Friday, April 24, 2009

Art History: Maxfield Parrish - Part 2

The year of his marriage also brought Parrish his first magazine cover commission withHarper’s Bazaar that began his artistic career, which endured over 50 years and helped define the Golden Age of Illustration and the American visual arts. His talent for illustration and skill with colors caught the eye of many publishers and his work was commissioned for book illustrations, calendars, greeting cards, product advertisements, candy boxes and print. His work appeared in three of the twentieth century’s most-loved, and best known children’s books: Poems of Childhood by Eugene Field (1904), Arabian Nights by Nora Smith and Kate Wiggins (1909), and the most beloved of the Parrish illustrated books, Knave of Hearts by Louise Saunders (1925).

The Knave oil on panel

Between 1904 and 1935, Parrish enjoyed a steady flow of requests for work and was revered as a celebrity when his commissions rose to $2,000 each. An absolute favorite with the American public by 1925; one out of every four households in the United States had a copy of one of his art prints displayed in their home. A survey taken at that time found him listed among the top three favorite artists along with Cezanne and Van Gogh. He was inducted into the Society of American Artists in 1897.

Garden of Allah oil on panel

Technique and Influence
Maxfield Parrish was an innovator in the use of luminous color. The color “Parrish blue”, used frequently in his paintings, was named in his honor. Parrish created a technique of glazing bright layers of oil color separated by varnish and then applied to a base rendering of a blue and white monochromatic under painting. He achieved depth in his paintings by using enlargements of photographs of figures or objects which he projected and then traced at half or full size. The next steps were to cut out and place the images on the canvas and then apply multiple layers of thick glaze. The result creates realistically sized subjects and very vivid colors which appear almost three-dimensional when viewing his original paintings.

Morning oil on panel

Another method invented by Parrish involved making a large piece of cloth patterned with a black-and-white geometric design, draping the cloth on a human, and then photographing the model. With a developed transparency of the photo projected on a white canvas, Parrish used graphite to color in any parts of the project that were to be black. The outcome was a completed painting of a figure wearing a precisely draped cloth with a unique pattern on it. No artist has duplicated the style of Parrish but he influenced many including Norman Rockwelland Andy Warhol.

The Waterfall (1930), Solitude (1930) - both oil on panel

The Landscape Painter
During the 1930s, their children grown and pursuing their own careers, and unhappy about Susan Levin living full-time in the studio with Parrish, Lydia left home to live alone, writing and painting during winters in St. Simon’s Island, Georgia. In 1931, after two winters in Arizona, Parrish decided to abandon his classic, “girls on rocks” theme and focused on painting landscapes. During this period, Parrish studied the hues of nature and applied even more intense colors to his work. A series of Great Southwest paintings include Night in the Desert,Desert with Water, The Grand Canyon, Pueblo Dwellings, Desert without Water (Cowboys), and Water on a Field of Alfalfa. He also produced a series of New England landscapes that were well received by the American public following the Great Depression and in the years leading to World War II. Many of his landscapes were printed on greeting cards, playing cards and in calendars published by Minnesota’s Brown & Bigelow Company from 1937 until 1962. Parrish also designed and painted a number of murals, on the walls of his own home and as decoration within famous hotels and bars across the country.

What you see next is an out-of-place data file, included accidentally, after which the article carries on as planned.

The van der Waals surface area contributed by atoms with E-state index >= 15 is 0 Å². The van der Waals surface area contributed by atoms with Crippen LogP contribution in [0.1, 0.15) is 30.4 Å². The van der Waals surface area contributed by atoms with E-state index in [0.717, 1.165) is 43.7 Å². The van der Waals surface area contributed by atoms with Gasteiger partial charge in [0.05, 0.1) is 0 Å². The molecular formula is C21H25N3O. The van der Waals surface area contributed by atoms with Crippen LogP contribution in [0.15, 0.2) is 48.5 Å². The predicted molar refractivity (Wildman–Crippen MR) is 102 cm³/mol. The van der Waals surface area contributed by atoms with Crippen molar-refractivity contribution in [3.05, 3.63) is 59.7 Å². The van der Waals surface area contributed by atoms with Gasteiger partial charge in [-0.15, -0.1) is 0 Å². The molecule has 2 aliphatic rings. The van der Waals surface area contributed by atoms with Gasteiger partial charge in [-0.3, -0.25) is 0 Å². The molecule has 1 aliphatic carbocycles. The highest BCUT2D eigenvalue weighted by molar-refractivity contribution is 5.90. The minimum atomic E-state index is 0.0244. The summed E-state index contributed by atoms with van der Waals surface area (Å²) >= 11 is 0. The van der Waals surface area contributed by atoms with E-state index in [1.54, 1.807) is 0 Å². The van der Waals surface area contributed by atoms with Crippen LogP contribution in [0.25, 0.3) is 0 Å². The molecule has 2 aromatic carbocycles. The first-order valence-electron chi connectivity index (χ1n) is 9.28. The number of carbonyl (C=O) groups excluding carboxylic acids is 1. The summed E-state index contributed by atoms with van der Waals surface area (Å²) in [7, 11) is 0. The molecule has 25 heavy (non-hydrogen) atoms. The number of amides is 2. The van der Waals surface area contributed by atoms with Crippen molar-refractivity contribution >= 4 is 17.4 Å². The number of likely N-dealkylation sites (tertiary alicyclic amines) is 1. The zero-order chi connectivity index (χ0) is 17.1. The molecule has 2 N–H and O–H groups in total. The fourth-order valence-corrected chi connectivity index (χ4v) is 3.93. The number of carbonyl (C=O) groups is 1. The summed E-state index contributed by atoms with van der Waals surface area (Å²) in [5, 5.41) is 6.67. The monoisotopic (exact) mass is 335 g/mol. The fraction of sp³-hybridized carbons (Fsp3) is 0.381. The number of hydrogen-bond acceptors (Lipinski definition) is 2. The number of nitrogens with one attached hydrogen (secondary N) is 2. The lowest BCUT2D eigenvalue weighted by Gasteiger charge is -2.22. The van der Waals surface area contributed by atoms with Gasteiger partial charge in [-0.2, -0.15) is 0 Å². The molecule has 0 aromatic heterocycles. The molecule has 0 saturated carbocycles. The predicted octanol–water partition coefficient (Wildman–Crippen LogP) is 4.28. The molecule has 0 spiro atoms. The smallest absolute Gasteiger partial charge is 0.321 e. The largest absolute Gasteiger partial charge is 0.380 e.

Evening Shadows, New Hampshire Hills oil on panel

The Last Painting
In 1961, Parrish finished his last painting, Getting Away from It All. The small oil on board shows a lone house on a high mountain peak surrounded by winter snow lit with the light of dawn. A small light burns in the window, and a fantastic light rises beyond the hill as if a beacon inviting the viewer to move from the safety of the home and go on to a higher realm. Parrish painted until he was 90 years old and died in 1966 at the age of 95. Each new generation rediscovers the magic and romance of Maxfield Parrish’s artwork and he remains the most reproduced artist in the history of art.

Getting away from It All (1960) oil on panel

Part 2 of a 2 part post--please click here to read part one from last week! To view a respresentative collection of works by Maxfield Parrish visit HERE.

Copyright Tina Pfeiffer 2009 - do not use the text in this post without my written permission.


I'm Julia said...

Love revisiting Maxfield Parrish's images, it's been awhile. Thank you so much for these articles, what a good read :-)

Julie Magers Soulen said...

Wonderful post. Love Parrish's beautiful art.

Sam said...

Ah! Tina! Maxfield Parish is an utter legend! Thank you so much for reminding me about his wonderful Arcadian paintings!! I am loking forward to reading this in detail!

Anonymous said...

I'm researching Maxfield for a project and so far i only read his biography until i saw what he can really do with his paintings on this blog. his landscape paintings takes my breath away!

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